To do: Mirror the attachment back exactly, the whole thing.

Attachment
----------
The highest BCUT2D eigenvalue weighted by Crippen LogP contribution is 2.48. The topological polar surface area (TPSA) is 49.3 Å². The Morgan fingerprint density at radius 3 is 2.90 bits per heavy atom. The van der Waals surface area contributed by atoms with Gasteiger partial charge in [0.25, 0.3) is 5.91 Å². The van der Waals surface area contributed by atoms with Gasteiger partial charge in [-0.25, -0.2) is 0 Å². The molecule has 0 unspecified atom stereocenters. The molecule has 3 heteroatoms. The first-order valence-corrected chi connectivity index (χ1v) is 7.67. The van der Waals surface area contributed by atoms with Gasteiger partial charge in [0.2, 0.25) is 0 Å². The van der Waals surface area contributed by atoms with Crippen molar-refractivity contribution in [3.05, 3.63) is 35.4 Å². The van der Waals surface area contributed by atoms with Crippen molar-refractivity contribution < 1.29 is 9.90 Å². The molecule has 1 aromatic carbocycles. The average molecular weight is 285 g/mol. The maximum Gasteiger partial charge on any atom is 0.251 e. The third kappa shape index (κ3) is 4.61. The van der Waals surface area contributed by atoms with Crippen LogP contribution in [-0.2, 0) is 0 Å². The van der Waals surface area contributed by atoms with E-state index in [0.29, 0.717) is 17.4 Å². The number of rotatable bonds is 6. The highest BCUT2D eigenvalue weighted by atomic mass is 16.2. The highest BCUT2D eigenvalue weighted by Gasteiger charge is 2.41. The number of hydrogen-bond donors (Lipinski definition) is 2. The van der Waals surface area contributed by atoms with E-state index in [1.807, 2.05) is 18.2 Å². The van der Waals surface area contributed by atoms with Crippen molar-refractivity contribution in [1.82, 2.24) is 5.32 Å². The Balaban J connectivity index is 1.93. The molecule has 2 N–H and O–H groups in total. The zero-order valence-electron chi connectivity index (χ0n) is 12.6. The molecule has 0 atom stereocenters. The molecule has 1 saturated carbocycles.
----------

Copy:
The highest BCUT2D eigenvalue weighted by Crippen LogP contribution is 2.48. The topological polar surface area (TPSA) is 49.3 Å². The Morgan fingerprint density at radius 3 is 2.90 bits per heavy atom. The van der Waals surface area contributed by atoms with Gasteiger partial charge in [0.25, 0.3) is 5.91 Å². The van der Waals surface area contributed by atoms with Gasteiger partial charge in [-0.25, -0.2) is 0 Å². The molecule has 0 unspecified atom stereocenters. The molecule has 3 heteroatoms. The first-order valence-corrected chi connectivity index (χ1v) is 7.67. The van der Waals surface area contributed by atoms with Gasteiger partial charge in [0.2, 0.25) is 0 Å². The van der Waals surface area contributed by atoms with Crippen molar-refractivity contribution in [3.05, 3.63) is 35.4 Å². The van der Waals surface area contributed by atoms with Crippen molar-refractivity contribution < 1.29 is 9.90 Å². The molecule has 1 aromatic carbocycles. The average molecular weight is 285 g/mol. The maximum Gasteiger partial charge on any atom is 0.251 e. The third kappa shape index (κ3) is 4.61. The van der Waals surface area contributed by atoms with Crippen LogP contribution in [-0.2, 0) is 0 Å². The van der Waals surface area contributed by atoms with E-state index in [0.29, 0.717) is 17.4 Å². The number of rotatable bonds is 6. The highest BCUT2D eigenvalue weighted by atomic mass is 16.2. The highest BCUT2D eigenvalue weighted by Gasteiger charge is 2.41. The number of hydrogen-bond donors (Lipinski definition) is 2. The van der Waals surface area contributed by atoms with E-state index in [1.807, 2.05) is 18.2 Å². The van der Waals surface area contributed by atoms with Crippen molar-refractivity contribution in [1.82, 2.24) is 5.32 Å². The Balaban J connectivity index is 1.93. The molecule has 2 N–H and O–H groups in total. The zero-order valence-electron chi connectivity index (χ0n) is 12.6. The molecule has 0 atom stereocenters. The molecule has 1 saturated carbocycles.